Geology of Lonar Crater, India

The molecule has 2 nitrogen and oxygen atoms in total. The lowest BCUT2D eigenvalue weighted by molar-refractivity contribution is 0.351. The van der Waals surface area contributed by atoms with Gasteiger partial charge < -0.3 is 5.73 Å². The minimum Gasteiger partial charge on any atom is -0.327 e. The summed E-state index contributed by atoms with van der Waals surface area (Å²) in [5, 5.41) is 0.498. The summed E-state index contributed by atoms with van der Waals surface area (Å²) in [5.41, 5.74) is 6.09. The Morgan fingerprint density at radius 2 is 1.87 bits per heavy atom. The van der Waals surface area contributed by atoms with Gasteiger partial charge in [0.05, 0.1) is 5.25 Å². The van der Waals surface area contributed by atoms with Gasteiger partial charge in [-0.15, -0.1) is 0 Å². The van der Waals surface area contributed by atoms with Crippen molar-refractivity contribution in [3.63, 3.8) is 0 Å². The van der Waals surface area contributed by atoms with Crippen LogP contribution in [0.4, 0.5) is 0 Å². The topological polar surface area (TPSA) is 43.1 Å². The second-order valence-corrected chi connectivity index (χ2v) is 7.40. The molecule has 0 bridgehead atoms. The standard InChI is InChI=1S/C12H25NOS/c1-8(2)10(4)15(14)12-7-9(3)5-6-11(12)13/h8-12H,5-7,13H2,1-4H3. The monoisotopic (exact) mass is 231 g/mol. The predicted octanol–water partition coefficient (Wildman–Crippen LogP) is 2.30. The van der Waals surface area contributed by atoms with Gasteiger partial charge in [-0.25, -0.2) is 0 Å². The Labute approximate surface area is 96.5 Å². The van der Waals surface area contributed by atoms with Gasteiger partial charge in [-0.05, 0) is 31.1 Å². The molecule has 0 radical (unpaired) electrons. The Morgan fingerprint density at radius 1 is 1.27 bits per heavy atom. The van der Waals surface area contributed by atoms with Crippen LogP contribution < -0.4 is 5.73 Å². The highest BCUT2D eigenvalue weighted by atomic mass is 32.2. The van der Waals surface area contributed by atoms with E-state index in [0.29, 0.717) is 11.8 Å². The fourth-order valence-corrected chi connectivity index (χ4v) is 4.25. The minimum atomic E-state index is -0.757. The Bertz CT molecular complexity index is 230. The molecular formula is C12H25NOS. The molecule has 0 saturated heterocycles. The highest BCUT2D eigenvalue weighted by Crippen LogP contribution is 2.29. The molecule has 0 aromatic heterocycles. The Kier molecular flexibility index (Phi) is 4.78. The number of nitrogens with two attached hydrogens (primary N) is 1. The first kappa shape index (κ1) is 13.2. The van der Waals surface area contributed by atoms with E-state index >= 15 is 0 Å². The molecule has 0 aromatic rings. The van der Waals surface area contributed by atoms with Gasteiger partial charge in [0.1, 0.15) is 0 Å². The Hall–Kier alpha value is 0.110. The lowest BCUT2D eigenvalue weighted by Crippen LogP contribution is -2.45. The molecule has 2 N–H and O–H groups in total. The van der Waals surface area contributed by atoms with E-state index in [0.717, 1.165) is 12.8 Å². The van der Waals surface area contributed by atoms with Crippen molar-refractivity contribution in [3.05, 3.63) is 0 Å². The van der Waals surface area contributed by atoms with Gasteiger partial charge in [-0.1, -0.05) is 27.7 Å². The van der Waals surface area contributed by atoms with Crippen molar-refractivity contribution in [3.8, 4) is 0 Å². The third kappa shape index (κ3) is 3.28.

Lonar Crater, India, is one of the youngest and best preserved impact structures on Earth. The 1.88-km-diameter simple crater formed entirely within the Deccan traps, making it a useful analogue for small craters on the basaltic surfaces of the other terrestrial planets and the Moon. In this study, we present a meter-scale-resolution digital elevation model, geological map of Lonar Crater and the surrounding area, and radiocarbon ages for histosols beneath the distal ejecta. Impact-related deformation of the target rock consists of upturned basalt flows in the upper crater walls and recumbent folding around rim concentric, subhorizontal, non-cylindrical fold axes at the crater rim. The rim-fold hinge is preserved around 10%–15% of the crater. Although tearing in the rim-fold is inferred from field and paleomagnetic observations, no tear faults are identified, indicating that large displacements in the crater walls are not characteristic of small craters in basalt. One significant normal fault structure is observed in the crater wall that offsets slightly older layer-parallel slip faults. There is little fluvial erosion of the continuous ejecta blanket. Portions of the ejecta blanket are overlain by aerodynamically and rotationally sculpted glassy impact spherules, in particular in the eastern and western rim, as well as in the depression north of the crater known as Little Lonar. The emplacement of the continuous ejecta blanket can be likened to a radial ground-hugging debris flow, based on the preserved thickness distribution of the ejecta, the efficient exchange of clasts between the ejecta flow and the underlying histosol, and the lack of sorting and stratification in the bulk of the ejecta. The ejecta profile is thickened at the distal edge and similar to fluidized ejecta structures observed on Mars.